Learn More
Flowering plants control energy allocation to their photosystems in response to light quality changes. This includes the phosphorylation and migration of light-harvesting complex II (LHCII) proteins (state transitions or short-term response) as well as long-term alterations in thylakoid composition (long-term response or LTR). Both responses require the(More)
The oxygen-evolving complex of eukaryotic photosystem II (PSII) consists of four extrinsic subunits, PsbO (33 kDa), PsbP (23 kDa), PsbQ (17 kDa) and PsbR (10 kDa), encoded by seven nuclear genes, PsbO1 (At5g66570), PsbO2 (At3g50820), PsbP1 (At1g06680), PsbP2 (At2g30790), PsbQ1 (At4g21280), PsbQ2 (At4g05180) and PsbR (At1g79040). Using Arabidopsis insertion(More)
Short-term changes in illumination elicit alterations in thylakoid protein phosphorylation and reorganization of the photosynthetic machinery. Phosphorylation of LHCII, the light-harvesting complex of photosystem II, facilitates its relocation to photosystem I and permits excitation energy redistribution between the photosystems (state transitions). The(More)
During plant photosynthesis, photosystems I (PSI) and II (PSII), located in the thylakoid membranes of the chloroplast, use light energy to mobilize electron transport. Different modes of electron flow exist. Linear electron flow is driven by both photosystems and generates ATP and NADPH, whereas cyclic electron flow (CEF) is driven by PSI alone and(More)
Phosphorylation is the most common post-translational modification found in thylakoid membrane proteins of flowering plants, targeting more than two dozen subunits of all multiprotein complexes, including some light-harvesting proteins. Recent progress in mass spectrometry-based technologies has led to the detection of novel low-abundance thylakoid(More)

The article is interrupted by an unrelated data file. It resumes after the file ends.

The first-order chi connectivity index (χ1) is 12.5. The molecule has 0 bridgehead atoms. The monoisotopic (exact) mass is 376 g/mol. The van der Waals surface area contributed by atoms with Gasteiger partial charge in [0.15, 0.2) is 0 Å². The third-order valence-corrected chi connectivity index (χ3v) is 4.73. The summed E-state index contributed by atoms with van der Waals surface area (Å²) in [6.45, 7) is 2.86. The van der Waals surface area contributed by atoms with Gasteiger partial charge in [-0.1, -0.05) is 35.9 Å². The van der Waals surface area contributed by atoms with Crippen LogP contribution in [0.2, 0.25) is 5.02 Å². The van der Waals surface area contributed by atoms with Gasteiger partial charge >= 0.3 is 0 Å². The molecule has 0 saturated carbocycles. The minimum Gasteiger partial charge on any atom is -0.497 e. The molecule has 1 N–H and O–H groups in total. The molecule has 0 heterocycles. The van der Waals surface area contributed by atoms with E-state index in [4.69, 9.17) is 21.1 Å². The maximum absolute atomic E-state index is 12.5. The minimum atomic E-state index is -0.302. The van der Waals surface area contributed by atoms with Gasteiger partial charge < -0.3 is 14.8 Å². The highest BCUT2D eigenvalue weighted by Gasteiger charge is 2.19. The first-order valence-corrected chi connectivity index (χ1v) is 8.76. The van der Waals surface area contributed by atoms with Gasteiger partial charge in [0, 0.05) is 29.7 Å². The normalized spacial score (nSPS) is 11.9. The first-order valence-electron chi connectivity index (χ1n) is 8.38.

A lack of individual plastid ribosomal proteins (PRPs) can have diverse phenotypic effects in Arabidopsis thaliana, ranging from embryo lethality to compromised vitality, with the latter being associated with photosynthetic lesions and decreases in the expression of plastid proteins. In this study, reverse genetics was employed to study the function of(More)
Most chloroplast proteins (cp proteins) are nucleus-encoded, synthesized on cytosolic ribosomes as precursor proteins containing a presequence (cTP), and post-translationally imported via the Tic/Toc complex into the organelle, where the cTP is removed. Only a few unambiguous instances of cp proteins that do not require cTPs (non-canonical cp proteins) have(More)
Protein phosphorylation is a major mode of regulation of metabolism, gene expression and cell architecture. In chloroplasts, reversible phosphorylation of proteins is known to regulate a number of prominent processes, for instance photosynthesis, gene expression and starch metabolism. The complements of the involved chloroplast protein kinases (cpPKs) and(More)
Thylakoids of land plants have a bipartite structure, consisting of cylindrical grana stacks, made of membranous discs piled one on top of the other, and stroma lamellae which are helically wound around the cylinders. Protein complexes predominantly located in the stroma lamellae and grana end membranes are either bulky [photosystem I (PSI) and the(More)
Chloroplasts, the green differentiation form of plastids, are the sites of photosynthesis and other important plant functions. Genetic and genomic technologies have greatly boosted the rate of discovery and functional characterization of chloroplast proteins during the past decade. Indeed, data obtained using high-throughput methodologies, in particular(More)